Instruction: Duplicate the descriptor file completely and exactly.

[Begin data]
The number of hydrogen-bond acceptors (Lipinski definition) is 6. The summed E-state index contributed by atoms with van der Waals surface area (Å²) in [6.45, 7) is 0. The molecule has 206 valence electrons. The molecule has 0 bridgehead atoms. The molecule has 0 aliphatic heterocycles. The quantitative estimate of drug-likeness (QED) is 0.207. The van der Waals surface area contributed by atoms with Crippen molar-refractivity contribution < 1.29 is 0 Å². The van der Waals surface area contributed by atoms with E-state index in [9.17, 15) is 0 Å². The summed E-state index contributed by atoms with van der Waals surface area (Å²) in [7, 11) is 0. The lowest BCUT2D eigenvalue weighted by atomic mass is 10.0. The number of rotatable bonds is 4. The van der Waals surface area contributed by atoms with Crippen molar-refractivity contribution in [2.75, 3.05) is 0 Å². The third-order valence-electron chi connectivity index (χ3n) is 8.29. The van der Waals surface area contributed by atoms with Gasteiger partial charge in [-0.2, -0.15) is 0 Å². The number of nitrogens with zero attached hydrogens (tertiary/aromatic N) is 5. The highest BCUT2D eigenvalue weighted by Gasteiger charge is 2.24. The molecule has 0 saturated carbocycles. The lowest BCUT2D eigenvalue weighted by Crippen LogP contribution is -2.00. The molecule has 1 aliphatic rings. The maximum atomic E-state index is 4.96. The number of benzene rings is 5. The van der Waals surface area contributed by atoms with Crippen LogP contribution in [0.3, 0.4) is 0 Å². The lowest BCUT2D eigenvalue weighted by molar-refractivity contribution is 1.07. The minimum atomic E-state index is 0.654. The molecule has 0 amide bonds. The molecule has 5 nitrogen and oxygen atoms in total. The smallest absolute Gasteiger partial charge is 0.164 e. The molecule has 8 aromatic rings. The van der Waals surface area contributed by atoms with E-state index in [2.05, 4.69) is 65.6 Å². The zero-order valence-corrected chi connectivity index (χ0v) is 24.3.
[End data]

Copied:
The number of hydrogen-bond acceptors (Lipinski definition) is 6. The summed E-state index contributed by atoms with van der Waals surface area (Å²) in [6.45, 7) is 0. The molecule has 206 valence electrons. The molecule has 0 bridgehead atoms. The molecule has 0 aliphatic heterocycles. The quantitative estimate of drug-likeness (QED) is 0.207. The van der Waals surface area contributed by atoms with Crippen molar-refractivity contribution < 1.29 is 0 Å². The van der Waals surface area contributed by atoms with E-state index in [9.17, 15) is 0 Å². The summed E-state index contributed by atoms with van der Waals surface area (Å²) in [7, 11) is 0. The lowest BCUT2D eigenvalue weighted by atomic mass is 10.0. The number of rotatable bonds is 4. The van der Waals surface area contributed by atoms with Crippen molar-refractivity contribution in [2.75, 3.05) is 0 Å². The third-order valence-electron chi connectivity index (χ3n) is 8.29. The van der Waals surface area contributed by atoms with Gasteiger partial charge in [-0.2, -0.15) is 0 Å². The number of nitrogens with zero attached hydrogens (tertiary/aromatic N) is 5. The highest BCUT2D eigenvalue weighted by Gasteiger charge is 2.24. The molecule has 0 saturated carbocycles. The lowest BCUT2D eigenvalue weighted by Crippen LogP contribution is -2.00. The molecule has 1 aliphatic rings. The maximum atomic E-state index is 4.96. The number of benzene rings is 5. The van der Waals surface area contributed by atoms with Crippen LogP contribution in [0.3, 0.4) is 0 Å². The lowest BCUT2D eigenvalue weighted by molar-refractivity contribution is 1.07. The minimum atomic E-state index is 0.654. The molecule has 0 amide bonds. The molecule has 5 nitrogen and oxygen atoms in total. The smallest absolute Gasteiger partial charge is 0.164 e. The molecule has 8 aromatic rings. The van der Waals surface area contributed by atoms with E-state index in [2.05, 4.69) is 65.6 Å². The zero-order valence-corrected chi connectivity index (χ0v) is 24.3.